Clear instructions and measurements: Human nature, organizational dynamics, and sound engineering all point in the direction of clear instructions and measurements. Any time a transaction is between in-house participants and contractors, this goes double. In a contracting situation there is no shared company culture to provide a lot of things that “everybody knows.” Moreover, even where there are shared beliefs, there’s no way to enforce them if they’re not documented.

Questions such as “Who collects information learned in the performance of a work order?” and “Who enters it to the CMMS?” do not have standard answers. They vary with organizational culture, so they must be documented in the work order. Similarly, who approves completed work and who closes work orders must be determined and documented; otherwise progress reporting will be meaningless.

The documentation required for smooth maintenance function includes a wide range of items. Every work order will require some combination of maintenance history, equipment performance and condition monitoring output, equipment specifications, PM plans, and perhaps even statutory requirements. Add job schedules, work instructions and task lists, and a formidable bundle of information emerges for nearly any work order. A well-populated CMMS can carry a lot of this load, but timely planning will always be essential. This is also the area where more breakdowns occur in MRO contracting than in any other. It’s always true that clear schedules must be created and followed.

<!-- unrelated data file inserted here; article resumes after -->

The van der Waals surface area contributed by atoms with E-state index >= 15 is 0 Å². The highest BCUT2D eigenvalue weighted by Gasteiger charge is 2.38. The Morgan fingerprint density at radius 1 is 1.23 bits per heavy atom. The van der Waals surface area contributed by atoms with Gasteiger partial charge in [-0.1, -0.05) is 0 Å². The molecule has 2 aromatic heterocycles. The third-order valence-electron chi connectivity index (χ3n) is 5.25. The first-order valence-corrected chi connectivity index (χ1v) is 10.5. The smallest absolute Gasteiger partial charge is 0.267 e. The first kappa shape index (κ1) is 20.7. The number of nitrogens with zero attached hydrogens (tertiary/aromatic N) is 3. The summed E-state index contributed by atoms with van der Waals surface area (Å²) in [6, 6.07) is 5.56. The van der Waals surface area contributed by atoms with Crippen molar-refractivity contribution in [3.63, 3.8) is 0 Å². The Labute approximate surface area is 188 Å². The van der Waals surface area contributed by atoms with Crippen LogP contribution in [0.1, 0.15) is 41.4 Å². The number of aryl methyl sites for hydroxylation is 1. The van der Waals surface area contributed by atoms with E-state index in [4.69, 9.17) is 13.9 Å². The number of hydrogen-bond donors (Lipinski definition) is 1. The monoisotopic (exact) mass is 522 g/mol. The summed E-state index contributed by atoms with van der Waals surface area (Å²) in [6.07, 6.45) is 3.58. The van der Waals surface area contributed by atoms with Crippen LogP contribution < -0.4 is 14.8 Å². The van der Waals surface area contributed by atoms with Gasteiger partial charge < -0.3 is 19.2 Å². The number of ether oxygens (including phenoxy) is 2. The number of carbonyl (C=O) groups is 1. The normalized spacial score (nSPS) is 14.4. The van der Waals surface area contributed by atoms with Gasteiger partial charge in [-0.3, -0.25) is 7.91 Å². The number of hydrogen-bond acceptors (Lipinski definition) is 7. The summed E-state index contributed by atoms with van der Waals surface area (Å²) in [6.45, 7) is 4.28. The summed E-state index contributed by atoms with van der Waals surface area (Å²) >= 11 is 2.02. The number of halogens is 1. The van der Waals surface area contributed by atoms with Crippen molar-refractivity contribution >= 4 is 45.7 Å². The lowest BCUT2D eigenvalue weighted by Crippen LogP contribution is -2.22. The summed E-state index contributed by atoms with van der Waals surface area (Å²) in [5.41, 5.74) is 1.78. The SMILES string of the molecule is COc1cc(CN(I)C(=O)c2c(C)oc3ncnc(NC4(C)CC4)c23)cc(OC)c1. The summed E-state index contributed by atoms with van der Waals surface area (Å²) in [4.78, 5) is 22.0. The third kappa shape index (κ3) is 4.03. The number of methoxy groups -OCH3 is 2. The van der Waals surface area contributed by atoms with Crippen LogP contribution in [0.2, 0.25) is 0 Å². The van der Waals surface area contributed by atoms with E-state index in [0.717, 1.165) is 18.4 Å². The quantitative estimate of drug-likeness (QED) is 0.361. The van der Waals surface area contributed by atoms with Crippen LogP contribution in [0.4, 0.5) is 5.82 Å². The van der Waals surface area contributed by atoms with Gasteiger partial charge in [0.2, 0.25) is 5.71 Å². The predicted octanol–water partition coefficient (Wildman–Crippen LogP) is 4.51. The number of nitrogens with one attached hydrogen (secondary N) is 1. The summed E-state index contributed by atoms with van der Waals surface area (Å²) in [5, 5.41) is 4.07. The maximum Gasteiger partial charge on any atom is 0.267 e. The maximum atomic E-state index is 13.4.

This is where the planning function comes in. A job is planned when all of the materials, skills, support systems, work instructions, and other documents are in place so that work can proceed smoothly. This takes time and coordination. Only after it’s planned should a work order be scheduled for work by a maintenance crew.

When a few weeks are made available for most jobs to be planned and proper planning is done, maintenance crews start work with their materials available and complete instructions in hand. The necessary support equipment and specialists are standing by. Permits are prepared in advance and work can start immediately. All of this is accomplished by planners before maintenance crews hit the clock.

The result is a safer, more predictable, and far more cost-effective maintenance operation. When the majority of work is executed with proper planning, the maintenance schedule can be maintained. This means that work can be done as scheduled, instead of having to be cancelled or postponed to make way for daily emergencies. Expediting premium freight for parts and long waits for staff and equipment cease to consume tradespeople’s valuable time.

Proper planning is a huge cultural shift for most operations, but the impact on maintenance cost is worth it. This level of planning is even more essential when some of the work requires teamwork between customers and contractors. Of course, if most maintenance work comes in on an emergency basis, this battle is already lost. Contractors will just add confusion to the situation. They can’t inject order into chaos from the outside.

The role of CMMS